Using OCR, CAT and crowdsourcing to translate Classical Arabic works

Posted on Tue 12 January 2021 in Language

I was recently exploring the idea of how to convert Classical Arabic/Islamic works into English using a combination of CAT(Computer Assisted Translation), OCR(Optical Character Recognition) and crowdsourcing students in Arabic studies. The lazy answer for wanting to translate books is to use a combination of OCR and MT(machine-translation) tools(Google/Bing translator) to get an Arabic-to-English translation. This does not work for a few reasons:

  1. Machine-translation is not as good as human translation as explained here
  2. Machine-translation is capable of converting MSA Arabic sentences somewhat accurately, but many Islamic words are not covered by the existing MT tools and will not be accurate for basic sentences.

Below I will discuss the existing challenges and then present my theoretical solution.

The Challenges

Although there are many translations of famous works(like the Quran and the 6 Hadith books), there are also lots of other niche works that are not translated to English. The second shortcoming is that copyright is not strictly respected and many PDF documents are floating around of various Arabic-English translations that presumably do not have the permission of the respective authors. The lack of respect for copyright is a negative for expert translators who spend many thousands of hours going through volumes of a single work and charge a fair price for their translations. These works are then scanned/uploaded without their permission and they lose valuable income that could enable them to create more translations.

Thirdly, many existing translations are only available in physical(printed) books. No digital copies, APIs or even copyable texts exist for many translated works beyond the Quran/Hadith. Some PDF readers are able to copy the English text(even though these are scanned versions of the physical books) but attempting to copy the Arabic text results in malformed text appearing(likely due to left-to-right copying of the text while Arabic is a right-to-left language).

Lastly, the economics of translating niche works does not make many of them feasible for expert translators. A simple example might be a work like al-Jami al-Saghir by Imam Muhammad al-Shaybani. A niche book like this might only appeal to advanced students of Islamic knowledge within the Hanafi school of jurisprudence.

Outlining the Steps

  1. Sourcing PDF versions of Arabic-only Classical works - this will not affect copyright(to the best of my knowledge) as most of the authors lived 1000+ years ago and many of the printed works are just reprints, so even old editions will work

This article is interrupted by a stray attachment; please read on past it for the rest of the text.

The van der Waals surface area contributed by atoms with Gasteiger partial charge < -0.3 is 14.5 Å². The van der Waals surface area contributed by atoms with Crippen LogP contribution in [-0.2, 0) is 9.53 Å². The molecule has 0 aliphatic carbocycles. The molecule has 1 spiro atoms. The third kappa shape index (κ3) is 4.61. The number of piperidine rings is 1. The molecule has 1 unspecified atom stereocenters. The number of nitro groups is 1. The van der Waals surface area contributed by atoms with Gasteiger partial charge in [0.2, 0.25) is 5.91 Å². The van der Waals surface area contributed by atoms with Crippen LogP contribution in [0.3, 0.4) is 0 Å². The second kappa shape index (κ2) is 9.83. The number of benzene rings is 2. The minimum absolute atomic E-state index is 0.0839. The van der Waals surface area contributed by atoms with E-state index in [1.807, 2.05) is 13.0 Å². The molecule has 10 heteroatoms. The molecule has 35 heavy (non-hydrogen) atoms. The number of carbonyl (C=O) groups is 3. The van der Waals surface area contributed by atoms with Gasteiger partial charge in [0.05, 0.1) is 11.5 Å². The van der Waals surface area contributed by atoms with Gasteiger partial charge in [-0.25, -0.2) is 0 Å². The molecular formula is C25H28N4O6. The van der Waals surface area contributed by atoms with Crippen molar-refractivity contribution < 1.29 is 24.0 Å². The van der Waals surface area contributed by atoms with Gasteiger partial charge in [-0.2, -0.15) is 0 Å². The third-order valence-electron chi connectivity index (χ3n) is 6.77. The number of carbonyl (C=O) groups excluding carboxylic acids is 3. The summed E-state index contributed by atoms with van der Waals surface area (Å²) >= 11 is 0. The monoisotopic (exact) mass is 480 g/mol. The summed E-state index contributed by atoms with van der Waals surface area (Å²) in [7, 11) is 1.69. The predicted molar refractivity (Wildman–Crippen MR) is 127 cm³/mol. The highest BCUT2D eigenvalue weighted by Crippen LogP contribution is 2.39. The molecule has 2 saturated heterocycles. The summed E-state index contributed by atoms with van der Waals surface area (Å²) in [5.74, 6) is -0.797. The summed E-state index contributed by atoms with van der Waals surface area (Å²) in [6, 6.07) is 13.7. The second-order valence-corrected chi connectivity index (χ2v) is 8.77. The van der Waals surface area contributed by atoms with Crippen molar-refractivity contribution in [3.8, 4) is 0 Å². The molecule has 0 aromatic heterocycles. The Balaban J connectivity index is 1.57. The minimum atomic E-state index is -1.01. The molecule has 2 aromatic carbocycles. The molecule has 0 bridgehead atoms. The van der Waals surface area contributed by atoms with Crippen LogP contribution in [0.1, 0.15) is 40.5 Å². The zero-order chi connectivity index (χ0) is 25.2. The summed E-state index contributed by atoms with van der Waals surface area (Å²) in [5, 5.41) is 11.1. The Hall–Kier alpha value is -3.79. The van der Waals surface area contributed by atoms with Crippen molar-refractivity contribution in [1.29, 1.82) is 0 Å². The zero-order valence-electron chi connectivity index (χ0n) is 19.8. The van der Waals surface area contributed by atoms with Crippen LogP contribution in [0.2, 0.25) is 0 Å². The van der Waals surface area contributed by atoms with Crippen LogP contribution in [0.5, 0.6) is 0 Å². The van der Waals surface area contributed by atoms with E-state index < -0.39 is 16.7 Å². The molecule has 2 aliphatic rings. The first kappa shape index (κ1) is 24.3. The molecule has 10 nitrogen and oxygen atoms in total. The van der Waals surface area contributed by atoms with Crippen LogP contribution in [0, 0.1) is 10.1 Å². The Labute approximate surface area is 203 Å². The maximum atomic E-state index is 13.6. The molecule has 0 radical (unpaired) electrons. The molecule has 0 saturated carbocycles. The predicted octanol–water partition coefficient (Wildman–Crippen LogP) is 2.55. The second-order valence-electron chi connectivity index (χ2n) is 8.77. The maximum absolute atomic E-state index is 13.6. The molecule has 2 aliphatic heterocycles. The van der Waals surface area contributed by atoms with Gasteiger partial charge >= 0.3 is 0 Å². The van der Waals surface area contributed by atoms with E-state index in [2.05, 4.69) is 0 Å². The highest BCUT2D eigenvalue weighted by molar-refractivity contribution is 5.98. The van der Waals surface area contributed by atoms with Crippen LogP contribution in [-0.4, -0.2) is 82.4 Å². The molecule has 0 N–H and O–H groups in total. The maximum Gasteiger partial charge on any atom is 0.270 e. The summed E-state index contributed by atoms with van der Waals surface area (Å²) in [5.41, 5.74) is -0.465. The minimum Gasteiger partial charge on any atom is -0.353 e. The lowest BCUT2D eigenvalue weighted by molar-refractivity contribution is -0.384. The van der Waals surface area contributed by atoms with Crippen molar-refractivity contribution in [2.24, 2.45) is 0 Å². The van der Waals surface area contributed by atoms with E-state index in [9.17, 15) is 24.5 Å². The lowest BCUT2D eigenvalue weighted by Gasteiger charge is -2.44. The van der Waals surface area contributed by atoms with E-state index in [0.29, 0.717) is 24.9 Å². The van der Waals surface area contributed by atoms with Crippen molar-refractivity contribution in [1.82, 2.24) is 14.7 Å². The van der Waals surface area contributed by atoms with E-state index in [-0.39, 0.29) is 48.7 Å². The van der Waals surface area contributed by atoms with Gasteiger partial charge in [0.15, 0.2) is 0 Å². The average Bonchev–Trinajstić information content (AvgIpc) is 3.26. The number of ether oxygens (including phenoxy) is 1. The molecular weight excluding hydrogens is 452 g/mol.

2. Choosing a source-material for the Translation-Memory of the CAT tool - in this case I think that the Arabic-English from the Hadith books will be the optimal solution.
  3. Appealing to students of Arabic studies to participate in crowdsourcing the translations - this is a win-win as it helps them improve their Arabic translation skills

The Solution

The following is my algorithm for how to achieve the desired outcome. I will mention the software I propose to use in each step below.

PDFs and Scanning - OCR

In order to make the text copyable from PDFs, I propose using 2 pieces of software:

  • Tesseract - this will be the engine that will read the text. Training data can be sourced from here for Arabic
  • PDF to TXT (with OCR) - this is the only listed option for PDF-to-text built on top of Tesseract. Using this script on top of the OCR engine will enable scanning of the sourced PDFs

Translation Management - CAT

The best translation management tool with multi-user support I found is Weblate. It is the best because:

  • It is used by 1000+ other projects for translations
  • It has multi-user support
  • It has built-in version-control
  • It has Translation Memory support
  • It is popular on GitHub(the most Stars)

The source material for the Translation Memory can be obtained from the API

Once the data is loaded into the Translation Memory, this can be applied app-wide and various students can use the CAT tool to translate pieces of content much faster and the content can also be reviewed by others before being approved.

Books, Authors and Works

A starting list of books I found is here: List of Sunni books

This can be a starting point for sourcing/finding various books to translate.

There should be some type of standard for approving which books are to be crowdsourced as translations. I do not have such a standard as of yet but it can be developed as time goes by.

The Goals

The first and primary goal for such a task is to Obtain the Pleasure of God. Although we might shy away from admitting it on technical/personal blogs, deep inside a person's heart, this is always the main goal.

Another important goal for me is to document and develop a system where both the content and the technology behind it is Open Source and accessible to all. I would likely propose that all the crowdsourced translations have a permissive license like the Wikipedia content license so that the translated works are accessible to all(and any edits and improvements can be made via the system that is accessible to students pursuing Arabic studies).